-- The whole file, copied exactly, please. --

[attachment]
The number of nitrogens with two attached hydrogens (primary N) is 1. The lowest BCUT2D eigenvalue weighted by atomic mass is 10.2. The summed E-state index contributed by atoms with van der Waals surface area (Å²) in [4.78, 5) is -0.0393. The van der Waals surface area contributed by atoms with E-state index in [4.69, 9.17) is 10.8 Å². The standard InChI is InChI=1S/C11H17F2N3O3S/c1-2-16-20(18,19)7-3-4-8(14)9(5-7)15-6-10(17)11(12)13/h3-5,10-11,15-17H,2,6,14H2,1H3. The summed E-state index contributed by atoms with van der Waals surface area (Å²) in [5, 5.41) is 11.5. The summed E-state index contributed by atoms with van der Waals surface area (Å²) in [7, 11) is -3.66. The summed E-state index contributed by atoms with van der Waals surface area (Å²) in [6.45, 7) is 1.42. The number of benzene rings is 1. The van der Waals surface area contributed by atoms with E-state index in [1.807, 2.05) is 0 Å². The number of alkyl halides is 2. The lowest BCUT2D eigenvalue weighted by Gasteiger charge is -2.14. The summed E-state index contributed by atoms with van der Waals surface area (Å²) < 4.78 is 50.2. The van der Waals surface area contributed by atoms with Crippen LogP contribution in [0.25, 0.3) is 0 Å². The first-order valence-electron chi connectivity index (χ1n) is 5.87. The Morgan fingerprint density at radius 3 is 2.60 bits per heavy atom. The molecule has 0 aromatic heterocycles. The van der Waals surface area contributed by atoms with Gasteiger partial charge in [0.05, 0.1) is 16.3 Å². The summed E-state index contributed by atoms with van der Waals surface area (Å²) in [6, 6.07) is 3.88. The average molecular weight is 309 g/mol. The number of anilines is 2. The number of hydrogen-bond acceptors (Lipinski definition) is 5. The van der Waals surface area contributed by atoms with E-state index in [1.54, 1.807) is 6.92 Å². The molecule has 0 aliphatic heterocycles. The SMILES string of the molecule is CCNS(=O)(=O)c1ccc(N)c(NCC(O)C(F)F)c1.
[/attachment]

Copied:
The number of nitrogens with two attached hydrogens (primary N) is 1. The lowest BCUT2D eigenvalue weighted by atomic mass is 10.2. The summed E-state index contributed by atoms with van der Waals surface area (Å²) in [4.78, 5) is -0.0393. The van der Waals surface area contributed by atoms with E-state index in [4.69, 9.17) is 10.8 Å². The standard InChI is InChI=1S/C11H17F2N3O3S/c1-2-16-20(18,19)7-3-4-8(14)9(5-7)15-6-10(17)11(12)13/h3-5,10-11,15-17H,2,6,14H2,1H3. The summed E-state index contributed by atoms with van der Waals surface area (Å²) in [5, 5.41) is 11.5. The summed E-state index contributed by atoms with van der Waals surface area (Å²) in [7, 11) is -3.66. The summed E-state index contributed by atoms with van der Waals surface area (Å²) in [6.45, 7) is 1.42. The number of benzene rings is 1. The van der Waals surface area contributed by atoms with E-state index in [1.807, 2.05) is 0 Å². The number of alkyl halides is 2. The lowest BCUT2D eigenvalue weighted by Gasteiger charge is -2.14. The summed E-state index contributed by atoms with van der Waals surface area (Å²) < 4.78 is 50.2. The van der Waals surface area contributed by atoms with Crippen LogP contribution in [0.25, 0.3) is 0 Å². The first-order valence-electron chi connectivity index (χ1n) is 5.87. The Morgan fingerprint density at radius 3 is 2.60 bits per heavy atom. The molecule has 0 aromatic heterocycles. The van der Waals surface area contributed by atoms with Gasteiger partial charge in [0.05, 0.1) is 16.3 Å². The summed E-state index contributed by atoms with van der Waals surface area (Å²) in [6, 6.07) is 3.88. The average molecular weight is 309 g/mol. The number of anilines is 2. The number of hydrogen-bond acceptors (Lipinski definition) is 5. The van der Waals surface area contributed by atoms with E-state index in [1.54, 1.807) is 6.92 Å². The molecule has 0 aliphatic heterocycles. The SMILES string of the molecule is CCNS(=O)(=O)c1ccc(N)c(NCC(O)C(F)F)c1.